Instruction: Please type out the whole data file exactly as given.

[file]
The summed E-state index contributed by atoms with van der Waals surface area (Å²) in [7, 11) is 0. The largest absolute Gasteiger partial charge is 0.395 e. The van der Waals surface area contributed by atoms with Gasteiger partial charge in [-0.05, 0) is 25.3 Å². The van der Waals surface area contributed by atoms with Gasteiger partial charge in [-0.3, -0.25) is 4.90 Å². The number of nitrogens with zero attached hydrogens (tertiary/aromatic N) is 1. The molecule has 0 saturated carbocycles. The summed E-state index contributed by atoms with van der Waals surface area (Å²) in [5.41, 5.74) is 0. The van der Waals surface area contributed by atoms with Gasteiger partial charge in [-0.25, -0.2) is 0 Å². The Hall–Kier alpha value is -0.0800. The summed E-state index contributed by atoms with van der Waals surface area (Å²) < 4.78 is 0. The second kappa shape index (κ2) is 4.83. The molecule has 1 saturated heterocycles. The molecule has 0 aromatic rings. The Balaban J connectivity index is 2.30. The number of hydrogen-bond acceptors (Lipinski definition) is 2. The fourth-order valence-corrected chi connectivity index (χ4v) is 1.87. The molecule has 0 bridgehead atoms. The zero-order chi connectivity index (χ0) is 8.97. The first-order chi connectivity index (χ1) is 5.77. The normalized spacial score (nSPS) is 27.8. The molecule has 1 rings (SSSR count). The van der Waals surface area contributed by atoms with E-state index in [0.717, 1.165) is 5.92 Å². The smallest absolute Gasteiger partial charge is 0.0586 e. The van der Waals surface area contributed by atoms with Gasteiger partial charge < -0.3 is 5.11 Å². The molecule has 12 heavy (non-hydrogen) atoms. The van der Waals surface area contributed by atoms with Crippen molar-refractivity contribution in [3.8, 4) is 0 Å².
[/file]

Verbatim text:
The summed E-state index contributed by atoms with van der Waals surface area (Å²) in [7, 11) is 0. The largest absolute Gasteiger partial charge is 0.395 e. The van der Waals surface area contributed by atoms with Gasteiger partial charge in [-0.05, 0) is 25.3 Å². The van der Waals surface area contributed by atoms with Gasteiger partial charge in [-0.3, -0.25) is 4.90 Å². The number of nitrogens with zero attached hydrogens (tertiary/aromatic N) is 1. The molecule has 0 saturated carbocycles. The summed E-state index contributed by atoms with van der Waals surface area (Å²) in [5.41, 5.74) is 0. The van der Waals surface area contributed by atoms with Gasteiger partial charge in [-0.25, -0.2) is 0 Å². The Hall–Kier alpha value is -0.0800. The summed E-state index contributed by atoms with van der Waals surface area (Å²) < 4.78 is 0. The second kappa shape index (κ2) is 4.83. The molecule has 1 saturated heterocycles. The molecule has 0 aromatic rings. The Balaban J connectivity index is 2.30. The number of hydrogen-bond acceptors (Lipinski definition) is 2. The fourth-order valence-corrected chi connectivity index (χ4v) is 1.87. The molecule has 0 bridgehead atoms. The zero-order chi connectivity index (χ0) is 8.97. The first-order chi connectivity index (χ1) is 5.77. The normalized spacial score (nSPS) is 27.8. The molecule has 1 rings (SSSR count). The van der Waals surface area contributed by atoms with E-state index in [0.717, 1.165) is 5.92 Å². The smallest absolute Gasteiger partial charge is 0.0586 e. The van der Waals surface area contributed by atoms with Gasteiger partial charge < -0.3 is 5.11 Å². The molecule has 12 heavy (non-hydrogen) atoms. The van der Waals surface area contributed by atoms with Crippen molar-refractivity contribution in [3.8, 4) is 0 Å².